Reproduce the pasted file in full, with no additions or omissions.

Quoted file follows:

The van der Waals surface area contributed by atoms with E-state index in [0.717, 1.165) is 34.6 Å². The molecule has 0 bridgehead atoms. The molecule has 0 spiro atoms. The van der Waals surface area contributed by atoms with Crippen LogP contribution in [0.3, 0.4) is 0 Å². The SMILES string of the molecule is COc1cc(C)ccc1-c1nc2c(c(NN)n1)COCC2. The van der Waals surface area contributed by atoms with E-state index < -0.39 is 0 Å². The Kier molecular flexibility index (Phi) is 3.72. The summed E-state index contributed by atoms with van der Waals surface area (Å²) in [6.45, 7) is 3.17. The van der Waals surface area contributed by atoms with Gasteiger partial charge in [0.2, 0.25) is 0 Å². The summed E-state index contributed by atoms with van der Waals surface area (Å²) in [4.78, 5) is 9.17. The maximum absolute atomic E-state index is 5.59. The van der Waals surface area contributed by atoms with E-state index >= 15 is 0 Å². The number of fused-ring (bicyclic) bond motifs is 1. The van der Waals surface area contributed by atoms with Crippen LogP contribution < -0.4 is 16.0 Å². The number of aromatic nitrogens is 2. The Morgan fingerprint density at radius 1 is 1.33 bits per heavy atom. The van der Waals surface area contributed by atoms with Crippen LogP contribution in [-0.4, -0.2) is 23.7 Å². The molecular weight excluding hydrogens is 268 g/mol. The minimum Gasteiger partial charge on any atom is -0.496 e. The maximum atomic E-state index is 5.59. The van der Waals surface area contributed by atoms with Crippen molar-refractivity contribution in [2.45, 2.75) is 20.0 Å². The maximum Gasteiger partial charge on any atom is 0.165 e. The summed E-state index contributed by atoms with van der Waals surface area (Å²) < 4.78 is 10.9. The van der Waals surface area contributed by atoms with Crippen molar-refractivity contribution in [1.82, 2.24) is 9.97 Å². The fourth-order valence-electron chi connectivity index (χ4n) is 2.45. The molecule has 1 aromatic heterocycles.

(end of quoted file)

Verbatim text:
The van der Waals surface area contributed by atoms with E-state index in [0.717, 1.165) is 34.6 Å². The molecule has 0 bridgehead atoms. The molecule has 0 spiro atoms. The van der Waals surface area contributed by atoms with Crippen LogP contribution in [0.3, 0.4) is 0 Å². The SMILES string of the molecule is COc1cc(C)ccc1-c1nc2c(c(NN)n1)COCC2. The van der Waals surface area contributed by atoms with E-state index < -0.39 is 0 Å². The Kier molecular flexibility index (Phi) is 3.72. The summed E-state index contributed by atoms with van der Waals surface area (Å²) in [6.45, 7) is 3.17. The van der Waals surface area contributed by atoms with Gasteiger partial charge in [0.2, 0.25) is 0 Å². The summed E-state index contributed by atoms with van der Waals surface area (Å²) in [4.78, 5) is 9.17. The maximum absolute atomic E-state index is 5.59. The van der Waals surface area contributed by atoms with E-state index >= 15 is 0 Å². The number of fused-ring (bicyclic) bond motifs is 1. The van der Waals surface area contributed by atoms with Crippen LogP contribution < -0.4 is 16.0 Å². The number of aromatic nitrogens is 2. The Morgan fingerprint density at radius 1 is 1.33 bits per heavy atom. The van der Waals surface area contributed by atoms with Crippen LogP contribution in [-0.4, -0.2) is 23.7 Å². The molecular weight excluding hydrogens is 268 g/mol. The minimum Gasteiger partial charge on any atom is -0.496 e. The maximum atomic E-state index is 5.59. The van der Waals surface area contributed by atoms with Crippen molar-refractivity contribution in [2.45, 2.75) is 20.0 Å². The maximum Gasteiger partial charge on any atom is 0.165 e. The summed E-state index contributed by atoms with van der Waals surface area (Å²) < 4.78 is 10.9. The van der Waals surface area contributed by atoms with Crippen molar-refractivity contribution in [1.82, 2.24) is 9.97 Å². The fourth-order valence-electron chi connectivity index (χ4n) is 2.45. The molecule has 1 aromatic heterocycles.